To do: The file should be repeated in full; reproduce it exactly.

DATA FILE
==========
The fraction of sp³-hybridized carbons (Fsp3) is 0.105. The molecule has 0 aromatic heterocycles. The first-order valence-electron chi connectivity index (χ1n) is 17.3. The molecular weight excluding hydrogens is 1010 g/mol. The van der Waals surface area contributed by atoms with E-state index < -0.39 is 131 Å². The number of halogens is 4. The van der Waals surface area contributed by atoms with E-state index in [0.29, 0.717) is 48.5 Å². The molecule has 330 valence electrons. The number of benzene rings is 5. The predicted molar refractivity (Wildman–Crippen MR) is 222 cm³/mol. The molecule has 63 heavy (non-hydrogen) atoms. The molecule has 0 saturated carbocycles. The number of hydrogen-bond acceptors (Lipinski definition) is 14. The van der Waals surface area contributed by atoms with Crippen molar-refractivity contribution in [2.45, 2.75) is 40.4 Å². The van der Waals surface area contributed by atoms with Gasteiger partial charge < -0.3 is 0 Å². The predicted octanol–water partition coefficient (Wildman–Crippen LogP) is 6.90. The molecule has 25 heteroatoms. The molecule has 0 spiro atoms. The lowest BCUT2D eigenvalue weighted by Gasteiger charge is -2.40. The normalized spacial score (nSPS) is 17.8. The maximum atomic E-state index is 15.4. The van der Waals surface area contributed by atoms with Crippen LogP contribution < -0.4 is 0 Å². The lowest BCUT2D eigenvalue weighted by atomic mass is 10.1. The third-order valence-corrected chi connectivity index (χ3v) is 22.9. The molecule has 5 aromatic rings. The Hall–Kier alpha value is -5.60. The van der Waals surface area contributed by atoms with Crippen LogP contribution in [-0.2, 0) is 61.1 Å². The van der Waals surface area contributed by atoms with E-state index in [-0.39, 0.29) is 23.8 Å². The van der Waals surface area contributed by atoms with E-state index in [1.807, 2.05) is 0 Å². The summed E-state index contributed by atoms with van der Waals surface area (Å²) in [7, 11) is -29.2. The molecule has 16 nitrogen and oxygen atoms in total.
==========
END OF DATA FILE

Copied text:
The fraction of sp³-hybridized carbons (Fsp3) is 0.105. The molecule has 0 aromatic heterocycles. The first-order valence-electron chi connectivity index (χ1n) is 17.3. The molecular weight excluding hydrogens is 1010 g/mol. The van der Waals surface area contributed by atoms with E-state index < -0.39 is 131 Å². The number of halogens is 4. The van der Waals surface area contributed by atoms with E-state index in [0.29, 0.717) is 48.5 Å². The molecule has 330 valence electrons. The number of benzene rings is 5. The predicted molar refractivity (Wildman–Crippen MR) is 222 cm³/mol. The molecule has 63 heavy (non-hydrogen) atoms. The molecule has 0 saturated carbocycles. The number of hydrogen-bond acceptors (Lipinski definition) is 14. The van der Waals surface area contributed by atoms with Crippen molar-refractivity contribution in [2.45, 2.75) is 40.4 Å². The van der Waals surface area contributed by atoms with Gasteiger partial charge < -0.3 is 0 Å². The predicted octanol–water partition coefficient (Wildman–Crippen LogP) is 6.90. The molecule has 25 heteroatoms. The molecule has 0 spiro atoms. The lowest BCUT2D eigenvalue weighted by Gasteiger charge is -2.40. The normalized spacial score (nSPS) is 17.8. The maximum atomic E-state index is 15.4. The van der Waals surface area contributed by atoms with Crippen LogP contribution < -0.4 is 0 Å². The lowest BCUT2D eigenvalue weighted by atomic mass is 10.1. The third-order valence-corrected chi connectivity index (χ3v) is 22.9. The molecule has 5 aromatic rings. The Hall–Kier alpha value is -5.60. The van der Waals surface area contributed by atoms with Crippen LogP contribution in [-0.2, 0) is 61.1 Å². The van der Waals surface area contributed by atoms with E-state index in [-0.39, 0.29) is 23.8 Å². The van der Waals surface area contributed by atoms with E-state index in [1.807, 2.05) is 0 Å². The summed E-state index contributed by atoms with van der Waals surface area (Å²) in [7, 11) is -29.2. The molecule has 16 nitrogen and oxygen atoms in total.